At Beijing Olympics, Xi and Putin Strive for Unity Against US

Chinese leader Xi Jinping and Russian President Vladimir Putin meet Friday ahead of the opening ceremony for the 2022 Beijing Olympics, in what is expected to be a show of unity amid each country’s increasingly fraught relationship with the United States.

Though Russia and China do not share a formal alliance, both countries have drawn closer in recent years as they work to counter U.S. influence.

China has been more vocal in supporting Russia, even as Moscow masses more than 100,000 troops along the border with Ukraine, raising fears of a conflict. Russia has demanded Ukraine not join NATO and wants the military alliance to pull back troops from Eastern Europe.

Analysts say Russia-China cooperation could make it harder for the United States to punish Moscow in the event of a Russian invasion of Ukraine.

An increase in U.S.-Russia hostilities could also divert the attention of U.S. President Joe Biden, who has identified China as his biggest foreign policy priority.

However, China may not welcome any major foreign policy distractions, either.

Beijing on Friday will host the opening ceremony for what will be more than two weeks of Olympic events. Perhaps even more importantly, Xi is in the midst of a crucially important season of domestic political maneuvering meant to shape what is expected to be his indefinite rule over China.

“Beijing wants stability and predictability. They will not welcome foreign turbulence,” said Ryan Hass, a China scholar at the U.S.-based Brookings Institution, in a thread on Twitter.

Xi and Putin, two strongman leaders who preside over authoritarian governments, have a long history. This will be the 38th meeting between the two men, according to Beijing.

In December, Xi said he welcomed the visit by Putin, whom he called his “old friend.” Putin was the first international leader to RSVP for the Beijing Olympics, after the United States announced a diplomatic boycott of the Games over China’s abuses against Uyghur Muslims.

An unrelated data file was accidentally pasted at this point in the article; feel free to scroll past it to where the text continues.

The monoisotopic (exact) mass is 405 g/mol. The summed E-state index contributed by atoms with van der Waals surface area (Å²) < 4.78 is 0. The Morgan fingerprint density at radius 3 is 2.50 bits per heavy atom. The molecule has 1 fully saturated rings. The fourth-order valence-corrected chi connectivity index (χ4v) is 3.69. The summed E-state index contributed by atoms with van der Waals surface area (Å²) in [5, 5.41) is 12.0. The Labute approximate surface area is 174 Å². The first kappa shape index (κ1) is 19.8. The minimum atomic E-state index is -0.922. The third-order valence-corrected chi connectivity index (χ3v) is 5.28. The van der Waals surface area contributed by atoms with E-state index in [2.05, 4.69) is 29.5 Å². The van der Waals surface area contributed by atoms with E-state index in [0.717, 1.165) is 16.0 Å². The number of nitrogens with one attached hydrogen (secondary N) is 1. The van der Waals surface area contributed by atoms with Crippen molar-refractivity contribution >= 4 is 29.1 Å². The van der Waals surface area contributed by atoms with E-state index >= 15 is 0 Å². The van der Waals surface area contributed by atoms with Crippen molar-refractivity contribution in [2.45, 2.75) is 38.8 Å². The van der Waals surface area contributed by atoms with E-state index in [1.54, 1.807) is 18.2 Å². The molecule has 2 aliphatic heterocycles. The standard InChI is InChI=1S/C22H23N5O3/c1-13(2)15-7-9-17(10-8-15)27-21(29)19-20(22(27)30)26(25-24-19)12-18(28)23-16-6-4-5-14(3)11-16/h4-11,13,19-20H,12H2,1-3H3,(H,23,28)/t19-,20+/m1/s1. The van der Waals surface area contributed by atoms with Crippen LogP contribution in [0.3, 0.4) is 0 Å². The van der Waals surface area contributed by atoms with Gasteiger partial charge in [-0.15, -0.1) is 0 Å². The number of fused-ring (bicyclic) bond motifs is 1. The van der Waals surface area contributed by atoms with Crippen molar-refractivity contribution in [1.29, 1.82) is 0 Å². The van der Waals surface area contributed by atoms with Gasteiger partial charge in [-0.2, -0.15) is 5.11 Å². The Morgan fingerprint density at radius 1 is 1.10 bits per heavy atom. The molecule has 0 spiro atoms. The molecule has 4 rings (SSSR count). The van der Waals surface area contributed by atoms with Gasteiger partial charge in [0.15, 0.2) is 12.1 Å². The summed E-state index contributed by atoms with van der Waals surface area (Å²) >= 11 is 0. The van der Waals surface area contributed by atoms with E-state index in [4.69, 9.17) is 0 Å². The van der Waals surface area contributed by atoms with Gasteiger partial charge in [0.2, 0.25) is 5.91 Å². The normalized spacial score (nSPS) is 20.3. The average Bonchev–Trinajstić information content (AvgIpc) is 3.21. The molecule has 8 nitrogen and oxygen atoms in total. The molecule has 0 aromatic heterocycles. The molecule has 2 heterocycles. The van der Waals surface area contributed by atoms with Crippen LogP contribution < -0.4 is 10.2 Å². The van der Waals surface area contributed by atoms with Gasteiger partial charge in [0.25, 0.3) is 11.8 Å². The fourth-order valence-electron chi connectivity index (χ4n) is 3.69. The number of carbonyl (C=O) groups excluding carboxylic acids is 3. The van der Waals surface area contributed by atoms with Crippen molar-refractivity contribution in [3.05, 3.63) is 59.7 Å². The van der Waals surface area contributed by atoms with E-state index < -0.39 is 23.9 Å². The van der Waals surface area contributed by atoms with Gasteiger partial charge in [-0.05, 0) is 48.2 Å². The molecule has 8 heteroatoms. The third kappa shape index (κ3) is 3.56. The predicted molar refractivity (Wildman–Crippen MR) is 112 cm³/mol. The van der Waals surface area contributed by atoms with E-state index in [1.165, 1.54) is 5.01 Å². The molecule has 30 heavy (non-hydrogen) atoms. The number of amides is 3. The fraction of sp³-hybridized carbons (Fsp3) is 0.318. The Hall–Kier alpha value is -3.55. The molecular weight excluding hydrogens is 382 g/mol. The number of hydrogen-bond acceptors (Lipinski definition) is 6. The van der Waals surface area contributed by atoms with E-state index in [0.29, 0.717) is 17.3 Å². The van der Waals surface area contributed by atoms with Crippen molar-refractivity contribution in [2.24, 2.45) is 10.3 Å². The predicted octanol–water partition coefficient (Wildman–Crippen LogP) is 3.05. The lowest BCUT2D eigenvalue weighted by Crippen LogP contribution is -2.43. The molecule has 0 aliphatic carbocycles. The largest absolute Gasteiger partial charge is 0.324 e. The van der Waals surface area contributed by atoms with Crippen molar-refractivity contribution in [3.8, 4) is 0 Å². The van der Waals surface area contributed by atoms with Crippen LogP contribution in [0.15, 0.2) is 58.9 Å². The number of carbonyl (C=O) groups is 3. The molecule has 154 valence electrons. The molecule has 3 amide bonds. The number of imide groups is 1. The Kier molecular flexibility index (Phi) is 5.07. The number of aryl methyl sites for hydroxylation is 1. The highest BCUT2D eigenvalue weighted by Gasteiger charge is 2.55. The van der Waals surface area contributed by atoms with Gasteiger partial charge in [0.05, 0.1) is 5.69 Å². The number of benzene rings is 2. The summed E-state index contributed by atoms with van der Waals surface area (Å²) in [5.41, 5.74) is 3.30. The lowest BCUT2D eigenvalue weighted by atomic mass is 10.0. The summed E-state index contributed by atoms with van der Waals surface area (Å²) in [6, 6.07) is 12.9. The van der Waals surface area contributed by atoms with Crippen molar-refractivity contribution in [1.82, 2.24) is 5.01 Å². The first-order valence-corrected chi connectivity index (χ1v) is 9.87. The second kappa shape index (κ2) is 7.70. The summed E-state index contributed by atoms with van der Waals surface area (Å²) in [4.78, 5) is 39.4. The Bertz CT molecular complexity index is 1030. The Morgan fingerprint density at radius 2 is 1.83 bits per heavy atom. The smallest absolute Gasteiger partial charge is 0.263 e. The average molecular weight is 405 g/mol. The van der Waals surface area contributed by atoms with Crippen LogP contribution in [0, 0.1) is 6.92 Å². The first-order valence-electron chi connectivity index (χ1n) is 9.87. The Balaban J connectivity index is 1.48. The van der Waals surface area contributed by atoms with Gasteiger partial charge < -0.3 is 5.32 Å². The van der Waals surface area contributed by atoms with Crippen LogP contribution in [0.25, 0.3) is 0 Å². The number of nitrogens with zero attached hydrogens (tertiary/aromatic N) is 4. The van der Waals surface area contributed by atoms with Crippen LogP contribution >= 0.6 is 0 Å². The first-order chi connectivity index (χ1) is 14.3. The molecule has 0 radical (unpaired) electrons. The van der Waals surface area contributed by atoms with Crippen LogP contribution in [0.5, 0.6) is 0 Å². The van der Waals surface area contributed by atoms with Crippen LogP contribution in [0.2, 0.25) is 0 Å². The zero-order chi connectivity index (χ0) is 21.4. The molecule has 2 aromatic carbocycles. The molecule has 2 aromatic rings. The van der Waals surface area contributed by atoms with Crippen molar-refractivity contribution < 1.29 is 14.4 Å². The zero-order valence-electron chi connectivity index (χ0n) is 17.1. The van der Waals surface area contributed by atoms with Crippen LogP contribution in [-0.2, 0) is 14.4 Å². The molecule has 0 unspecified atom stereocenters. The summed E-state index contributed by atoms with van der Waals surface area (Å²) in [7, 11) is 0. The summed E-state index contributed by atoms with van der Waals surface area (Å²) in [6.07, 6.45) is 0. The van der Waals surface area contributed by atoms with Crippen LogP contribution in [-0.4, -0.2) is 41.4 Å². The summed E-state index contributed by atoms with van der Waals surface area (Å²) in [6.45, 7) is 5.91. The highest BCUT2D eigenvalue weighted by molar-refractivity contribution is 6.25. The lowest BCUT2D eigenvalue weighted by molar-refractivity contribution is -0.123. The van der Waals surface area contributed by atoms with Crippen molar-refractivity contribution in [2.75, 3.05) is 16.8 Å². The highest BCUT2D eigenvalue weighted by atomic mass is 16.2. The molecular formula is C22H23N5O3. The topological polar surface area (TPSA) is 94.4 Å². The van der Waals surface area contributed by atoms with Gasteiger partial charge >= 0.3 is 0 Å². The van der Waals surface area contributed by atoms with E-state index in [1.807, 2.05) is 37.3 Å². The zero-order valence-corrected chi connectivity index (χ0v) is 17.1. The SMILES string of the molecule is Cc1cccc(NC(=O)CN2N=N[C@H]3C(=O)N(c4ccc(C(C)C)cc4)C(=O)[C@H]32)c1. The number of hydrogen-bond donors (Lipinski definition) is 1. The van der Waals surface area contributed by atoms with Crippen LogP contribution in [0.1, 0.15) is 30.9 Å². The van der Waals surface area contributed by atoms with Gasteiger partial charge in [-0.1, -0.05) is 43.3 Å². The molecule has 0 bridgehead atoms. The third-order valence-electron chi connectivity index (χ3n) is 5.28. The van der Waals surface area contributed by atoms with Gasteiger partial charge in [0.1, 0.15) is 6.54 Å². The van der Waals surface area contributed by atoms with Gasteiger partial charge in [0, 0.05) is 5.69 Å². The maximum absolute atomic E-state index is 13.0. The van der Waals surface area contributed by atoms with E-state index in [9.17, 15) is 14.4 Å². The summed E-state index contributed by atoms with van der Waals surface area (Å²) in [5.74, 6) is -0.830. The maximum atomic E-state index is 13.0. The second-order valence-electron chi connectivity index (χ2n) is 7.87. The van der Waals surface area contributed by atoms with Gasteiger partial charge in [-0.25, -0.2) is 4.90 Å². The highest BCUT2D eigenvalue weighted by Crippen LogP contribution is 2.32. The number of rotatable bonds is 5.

In a letter published earlier this week in China’s official Xinhua news agency, Putin slammed the U.S.-led boycott, lamenting “attempts by a number of countries to politicize sports for their selfish interests.” Putin’s letter also declared that the Russia-China partnership had entered a “new era.”

Russia and China have a long history of working together to block U.S. positions at the United Nations Security Council, where all three are veto-wielding permanent members.

Most recently, China and Russia have found common ground over Ukraine. A recent statement by China’s Ministry of Foreign Affairs referred to Russia’s “legitimate security concerns” and called for an end to “Cold War mentality,” a clear reference to what it sees as U.S. foreign policy.

“The Chinese have moved progressively closer to Russian positions,” said Evan Feigenbaum, vice president for studies at the Washington-based Carnegie Endowment for International Peace.

This is a major shift from China. During Russia’s invasion of Georgia in 2008 and its invasion of Crimea in 2014, China was “not leaning so far in toward their partnership with Russia,” Feigenbaum said, speaking at an online forum.

“The China-Russia partnership looks a lot different to an American not just defense planner but strategic thinker than it would have just six or seven years ago,” he said.

However, China has also called for a lowering of tensions over Ukraine and proposed the implementation of the Minsk agreement, a 2014-15 deal to restore peace following a flare-up of violence along the Russia-Ukraine border.

“China is in a diplomatic logjam,” Hass said. “It would face difficulties and unwelcome turbulence from a conflict in Ukraine, but at the same time it wants to preserve strong relations with Russia and it does not want to do the U.S. any favors.”  

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